Should "occupant impact with the airbag" be written as:
"occupant airbag impact" or "airbag occupant impact"?
And should "interaction between occupant and airbag" be written as:
"occupant airbag interaction" or "airbag occupant interaction"
In each of the examples, I'd consider the first two words as a compound modifier of the third word. As such, I'd hyphenate them:
It's hard to find one web citation that covers this situation. But see http://www.grammar-monster.com/lessons/hyphens_in_compound_adjectives.htm for hyphenating compound adjectives, and http://grammarist.com/grammar/nouns-as-adjectives/ for using nouns as adjectives.
A common example that fits the same pattern of three nouns in a row (where the first two are a compound which modifies the third) would be the "wave-particle duality" of light: https://en.wikipedia.org/wiki/Wave%E2%80%93particle_duality https://www.sciencedaily.com/terms/wave-particle_duality.htm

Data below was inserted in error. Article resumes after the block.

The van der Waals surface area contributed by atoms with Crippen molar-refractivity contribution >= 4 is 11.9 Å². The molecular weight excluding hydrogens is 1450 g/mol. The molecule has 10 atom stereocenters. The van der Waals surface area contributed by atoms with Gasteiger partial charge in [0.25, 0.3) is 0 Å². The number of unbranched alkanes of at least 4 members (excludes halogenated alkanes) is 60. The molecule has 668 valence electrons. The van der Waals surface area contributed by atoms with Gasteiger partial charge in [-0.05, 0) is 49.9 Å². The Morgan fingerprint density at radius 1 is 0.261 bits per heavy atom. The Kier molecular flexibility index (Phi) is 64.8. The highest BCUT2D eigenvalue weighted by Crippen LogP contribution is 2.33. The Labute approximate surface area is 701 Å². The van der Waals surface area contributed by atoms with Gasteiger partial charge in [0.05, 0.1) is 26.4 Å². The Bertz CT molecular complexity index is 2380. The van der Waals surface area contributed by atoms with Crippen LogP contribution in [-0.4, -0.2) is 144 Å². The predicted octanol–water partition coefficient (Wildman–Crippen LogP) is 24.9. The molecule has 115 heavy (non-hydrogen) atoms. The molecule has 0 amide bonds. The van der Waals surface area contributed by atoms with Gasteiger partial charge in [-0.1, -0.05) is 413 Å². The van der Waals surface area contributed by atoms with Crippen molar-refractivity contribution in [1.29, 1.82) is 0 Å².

I don't think the order of the first two words matters: "Whether the stone hits the pitcher, or whether the pitcher hits the stone, it's going to be bad for the pitcher." That's certainly true for the "interaction." If you want to emphasize the object-vs.-subject of the "impact," then I think your only choice is to re-word the sentence to make that explicitly clear.